So, if I was to fix this I would either make it so http:// wasn’t required or at the last the error message said “http:// is required”. As a workaround I included in the label that http:// was required. Point is, always makes things as easy as possible and assume the person using the system is not all that tech savvy. Now it seems to me and I could be wrong that either of those solutions would be an easy fix and then this issue would never come up with someone less tech savvy than myself. Some might say I am nit picking here and maybe I am to some extent but that is part of world class customer service to me which is finessing what you do to the nth degree or as I like to call it seeking perfection. I understand you probably can never realize perfection but the point is to never stop seeking perfection.

This was the answer I got (emphasis is mine):

“I certainly understand your concern and why this seems counterintuitive. I was able to look into your account and I did notice that you have changed the title of the required form field for “website” to add the wording for “Must start with http://” which was going to be one of my suggestions. Another thing that can be done is adding a “text” field onto the sigup form which won’t have restrictions on this and you can still make it a required field so subscribers have to fill this out and they can enter a variation of the website such as “mailchimp.com” or “www.mailchimp.com” or “http://mailchimp.com”, in essense any variation will work. 

This should get you going in the right direction but please feel free to reach back out to us if you have any other questions or need any assistance, we are always happy to help! Thank you for contacting MailChimp support.”

The above answer is my description of “service.” You cannot really fault a company I suppose for giving you “service.” But what sort of bothered me about the answer and how it is separate from what I consider to be world class customer service is a couple of things.

The part about adding a text field to do something that is already coded into the system via another field specifically made for this content is what I would call counter-intuitive, not the issue I mentioned. The fact that the field requires preface of http:// for entering an url I don’t really see as being counter-intuitive. I see it as being what I would call ultra techno-literal.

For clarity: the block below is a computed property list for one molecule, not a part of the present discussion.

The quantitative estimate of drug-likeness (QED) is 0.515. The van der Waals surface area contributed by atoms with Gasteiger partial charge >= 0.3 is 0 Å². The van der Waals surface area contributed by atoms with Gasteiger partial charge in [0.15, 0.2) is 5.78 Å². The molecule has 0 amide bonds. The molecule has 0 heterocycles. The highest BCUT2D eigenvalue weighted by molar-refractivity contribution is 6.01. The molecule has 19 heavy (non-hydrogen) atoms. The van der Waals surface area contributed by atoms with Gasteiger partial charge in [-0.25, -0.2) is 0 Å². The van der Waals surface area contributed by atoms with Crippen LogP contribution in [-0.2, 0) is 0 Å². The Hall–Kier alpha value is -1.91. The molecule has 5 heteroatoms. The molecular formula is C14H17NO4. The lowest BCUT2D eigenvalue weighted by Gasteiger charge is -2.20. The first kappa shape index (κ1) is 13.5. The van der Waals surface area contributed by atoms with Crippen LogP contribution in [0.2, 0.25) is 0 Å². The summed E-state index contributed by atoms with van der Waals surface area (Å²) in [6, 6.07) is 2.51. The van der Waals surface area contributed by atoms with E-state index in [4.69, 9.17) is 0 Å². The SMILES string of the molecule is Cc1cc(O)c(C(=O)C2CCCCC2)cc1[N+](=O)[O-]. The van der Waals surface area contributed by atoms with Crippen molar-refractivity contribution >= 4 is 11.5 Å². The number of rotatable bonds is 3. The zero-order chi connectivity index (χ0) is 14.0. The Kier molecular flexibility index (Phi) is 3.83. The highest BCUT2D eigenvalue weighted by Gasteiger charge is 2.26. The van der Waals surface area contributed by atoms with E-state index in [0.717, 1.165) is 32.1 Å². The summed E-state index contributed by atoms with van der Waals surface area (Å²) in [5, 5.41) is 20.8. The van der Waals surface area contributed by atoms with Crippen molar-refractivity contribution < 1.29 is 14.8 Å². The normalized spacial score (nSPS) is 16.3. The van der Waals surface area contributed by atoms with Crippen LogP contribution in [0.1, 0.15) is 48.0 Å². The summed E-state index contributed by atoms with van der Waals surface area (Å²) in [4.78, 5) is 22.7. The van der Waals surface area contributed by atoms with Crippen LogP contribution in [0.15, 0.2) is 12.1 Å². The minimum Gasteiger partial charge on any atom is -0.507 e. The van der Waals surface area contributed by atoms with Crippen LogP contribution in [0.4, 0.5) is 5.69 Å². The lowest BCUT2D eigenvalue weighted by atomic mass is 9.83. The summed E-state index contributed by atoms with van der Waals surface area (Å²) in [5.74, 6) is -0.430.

Of course, the idea of using a simple text field that the support person mentions, is an acceptable answer as far as a solution goes. But why even have the built in “website” field in the form builder? And if you have it in there why does it “REQUIRE” http:// when you might realize it probably will be an issue when non technical persons enter their url into the field? What is the point of that unless it solves some sort of internal coding requirement and is required thereof? And if it is required why can you not change the error message to reflect that instead of just saying “You must enter a valid url” when that in and of itself likely will confuse some people.
So it is with those questions in mind that I find the closing response of the support person “please feel free to reach back out to us if you have any other questions or need any assistance, we are always happy to help! ” to be annoying and not what I would call world class customer service but simply, “service”. Again, don’t get me wrong I am not knocking Mailchimp per se, because I did get service and overall they are probably a great company. Just making the distinction between mere service and world class customer service.

World class customer service would have addressed it more completely. Would have pointed out perhaps how my questions made perfect sense but explained  with a simple explanation that this had of been considered and there was some important reason it was being done that way that overrode any consideration about simplifying it for non technical respondents. Or would have said, hey that’s a great idea we’ll have our technical people look into this. (and actually followed up on that. World class customer service goes the distance). Or, at the least might have said “perfectly understood, we can’t really change that but we can make the error message more clear” (and then followed up by having the error message changed) (which in my opinion is the easy fix for this particular issue). But to say, well don’t use it, make your own, well I can do that but it seems counter-intuitive.